Making sure your child has good eyesight is crucial in making sure they develop to their full potential both at school and socially. It’s especially important to look after children’s eyes, as the eye is still developing throughout early childhood. Any problems need to be treated early otherwise it can make a lasting difference. However, research shows that around 20% of school-aged children have an undiagnosed vision problem. It’s never too early to have a sight test, visiting an optician will mean you can spot and manage vision problems that may affect your child's development.
What to look out for
The only way to know about an eye condition is to take your child for a sight test as some eye conditions do not display any signs or symptom. Some of the signs which may show there is a problem with a child’s sight include:
- An eye appearing to drift inwards or outwards
- Difficulty concentrating
- Behavioural problems
- Sitting too close to the television
- Frequent eye rubbing
This could mean your child needs glasses or that they have an eye that is healthy but does not see as well, otherwise known as a ‘lazy eye’. The condition can run in the family, so if a relative has either an eye turn (squint) or suffers from reduced vision in one or both eyes (amblyopia), it’s a good idea to take any related children for a sight test.
What to do
Some children have their vision screened at school – this is usually a basic test, designed to pick up children who have reduced vision in one or both eyes. If a problem is suspected, children will usually be referred to an optician for a full sight test. Parents may assume that their child has been screened at school but this does not happen in all areas of the country. Even where this does happen, it is not usually until the age of four or five, so it is recommend that all children visit their optician for a sight test around the age of three.
What is an eye/sight test?
Sight tests can pick up many other conditions including colour vision defects, problems with the development of 3D vision and any need for glasses.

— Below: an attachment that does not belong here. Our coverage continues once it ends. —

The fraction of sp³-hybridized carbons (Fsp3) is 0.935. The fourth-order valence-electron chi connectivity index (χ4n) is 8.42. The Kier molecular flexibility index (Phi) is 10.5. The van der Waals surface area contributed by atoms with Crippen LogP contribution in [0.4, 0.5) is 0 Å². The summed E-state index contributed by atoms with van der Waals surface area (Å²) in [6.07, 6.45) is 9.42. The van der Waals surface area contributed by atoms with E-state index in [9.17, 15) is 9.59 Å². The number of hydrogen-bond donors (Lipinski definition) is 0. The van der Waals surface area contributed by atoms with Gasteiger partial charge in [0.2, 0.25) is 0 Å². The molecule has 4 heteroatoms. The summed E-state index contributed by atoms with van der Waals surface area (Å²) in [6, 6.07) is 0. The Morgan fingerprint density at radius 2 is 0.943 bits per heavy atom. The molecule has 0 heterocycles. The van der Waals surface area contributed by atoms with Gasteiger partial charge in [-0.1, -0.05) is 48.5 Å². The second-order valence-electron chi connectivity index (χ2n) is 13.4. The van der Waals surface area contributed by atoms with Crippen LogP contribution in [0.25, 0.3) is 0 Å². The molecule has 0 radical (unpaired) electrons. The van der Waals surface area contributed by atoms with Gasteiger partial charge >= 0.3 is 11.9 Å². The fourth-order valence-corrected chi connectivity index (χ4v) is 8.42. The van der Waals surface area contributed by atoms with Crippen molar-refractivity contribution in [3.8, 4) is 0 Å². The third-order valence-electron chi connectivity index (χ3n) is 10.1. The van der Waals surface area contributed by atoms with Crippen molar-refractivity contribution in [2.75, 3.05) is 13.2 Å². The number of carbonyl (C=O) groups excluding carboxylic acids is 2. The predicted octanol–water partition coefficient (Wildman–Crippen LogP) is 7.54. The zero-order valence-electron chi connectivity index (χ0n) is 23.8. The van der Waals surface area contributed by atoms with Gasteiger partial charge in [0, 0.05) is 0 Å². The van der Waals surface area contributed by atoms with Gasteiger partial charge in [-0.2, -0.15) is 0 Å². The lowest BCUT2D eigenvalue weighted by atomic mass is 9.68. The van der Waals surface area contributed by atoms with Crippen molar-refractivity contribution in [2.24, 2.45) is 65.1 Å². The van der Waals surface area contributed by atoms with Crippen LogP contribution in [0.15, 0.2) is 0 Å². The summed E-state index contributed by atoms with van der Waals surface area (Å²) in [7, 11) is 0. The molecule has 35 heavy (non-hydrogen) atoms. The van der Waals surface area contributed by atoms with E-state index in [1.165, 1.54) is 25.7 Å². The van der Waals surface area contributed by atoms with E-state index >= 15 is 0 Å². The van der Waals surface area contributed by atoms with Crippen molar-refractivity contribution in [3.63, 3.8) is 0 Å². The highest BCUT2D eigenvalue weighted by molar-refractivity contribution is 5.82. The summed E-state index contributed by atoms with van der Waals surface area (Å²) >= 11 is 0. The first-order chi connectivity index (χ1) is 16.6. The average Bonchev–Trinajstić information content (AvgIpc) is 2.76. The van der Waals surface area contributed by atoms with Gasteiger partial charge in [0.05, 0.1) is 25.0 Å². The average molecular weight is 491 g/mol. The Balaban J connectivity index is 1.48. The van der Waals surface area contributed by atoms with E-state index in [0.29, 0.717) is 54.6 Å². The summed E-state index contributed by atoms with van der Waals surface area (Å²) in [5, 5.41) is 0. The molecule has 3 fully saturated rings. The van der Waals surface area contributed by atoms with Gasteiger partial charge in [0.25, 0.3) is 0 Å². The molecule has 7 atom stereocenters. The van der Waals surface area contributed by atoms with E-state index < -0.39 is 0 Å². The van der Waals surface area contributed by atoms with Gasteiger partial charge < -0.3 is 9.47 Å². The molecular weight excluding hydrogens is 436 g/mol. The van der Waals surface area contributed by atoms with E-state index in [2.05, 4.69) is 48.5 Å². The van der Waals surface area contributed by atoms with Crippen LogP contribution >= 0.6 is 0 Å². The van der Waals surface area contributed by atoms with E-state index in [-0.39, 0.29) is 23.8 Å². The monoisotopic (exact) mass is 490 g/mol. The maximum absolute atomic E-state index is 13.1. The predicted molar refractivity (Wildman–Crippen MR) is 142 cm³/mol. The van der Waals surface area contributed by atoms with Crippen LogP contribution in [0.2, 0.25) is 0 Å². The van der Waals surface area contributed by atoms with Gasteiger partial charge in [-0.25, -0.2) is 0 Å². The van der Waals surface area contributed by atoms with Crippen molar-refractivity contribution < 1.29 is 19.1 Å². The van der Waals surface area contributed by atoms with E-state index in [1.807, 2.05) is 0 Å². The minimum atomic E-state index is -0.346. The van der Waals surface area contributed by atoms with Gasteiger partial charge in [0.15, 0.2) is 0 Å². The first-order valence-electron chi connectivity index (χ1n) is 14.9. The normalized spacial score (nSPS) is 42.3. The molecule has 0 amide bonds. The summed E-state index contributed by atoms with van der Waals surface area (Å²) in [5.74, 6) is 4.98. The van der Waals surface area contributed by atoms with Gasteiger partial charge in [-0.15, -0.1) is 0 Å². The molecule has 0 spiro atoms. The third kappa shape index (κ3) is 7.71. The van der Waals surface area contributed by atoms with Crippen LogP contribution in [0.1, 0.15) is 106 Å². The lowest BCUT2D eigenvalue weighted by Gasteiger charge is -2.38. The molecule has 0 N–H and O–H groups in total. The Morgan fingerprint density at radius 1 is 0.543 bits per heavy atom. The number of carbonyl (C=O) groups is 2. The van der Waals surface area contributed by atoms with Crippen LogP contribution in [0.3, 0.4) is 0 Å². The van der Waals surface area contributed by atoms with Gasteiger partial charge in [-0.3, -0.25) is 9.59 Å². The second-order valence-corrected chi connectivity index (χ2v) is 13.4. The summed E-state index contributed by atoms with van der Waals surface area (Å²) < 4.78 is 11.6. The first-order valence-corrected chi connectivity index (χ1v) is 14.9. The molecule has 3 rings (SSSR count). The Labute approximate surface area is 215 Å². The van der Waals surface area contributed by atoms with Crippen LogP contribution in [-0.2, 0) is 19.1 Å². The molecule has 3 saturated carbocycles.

Although the UK National Screening Committee recommends screening at age four to five years, there are many opticians who will see children much younger than this for a sight test. It is recommended that children have a sight test around the age of three, so that conditions are picked up and treated early. After the first test it is a good idea to return every two years, or as recommended by your optician.
Paying for a sight test
Children under the age of 16 are entitled to NHS-funded sight tests (covering the cost of a sight test), plus an optical voucher, which entitles you help towards the cost of glasses or contact lenses if required. Contact lenses are suited to all ages and even young children are able to wear, handle and look after their lenses.
What can I do if I my child doesn’t want to wear glasses?
If your child is reluctant to wear glasses, it’s important to remember that some children need a some kind of visual correction in order for their vision to develop normally and to achieve their full potential. The good news is glasses are now deemed as ‘trendy’! There are a much wider range of attractive frames to choose from and less stigma attached to wearing glasses. Some children may even be disappointed when told they don’t need to wear glasses!
Many children are also suitable for contact lenses; this is particularly helpful for children who take part in regular sports activities and can be successfully worn from an earlier age than you might expect. Ask your optician whether contact lenses would be suitable for your child.
What else can I do to look after my child’s eyes?
- Get them outdoors – regular play and exercise can help with eye health. Studies show two hours of outdoor activity a day is ideal for healthy eyes
- Make sure they eat healthily and drink enough fluids
- Protect their eyes from the sun – never let them look directly into the sun and make sure they always wear good-quality sunglasses with the ‘CE’ quality mark and the British Standard BS EN 1836:2005
- Some evidence suggests that tasks involving looking at something close-up e.g. using mobile devices, screen time and reading a book, can increase eye strain for those who do this for long periods of time.
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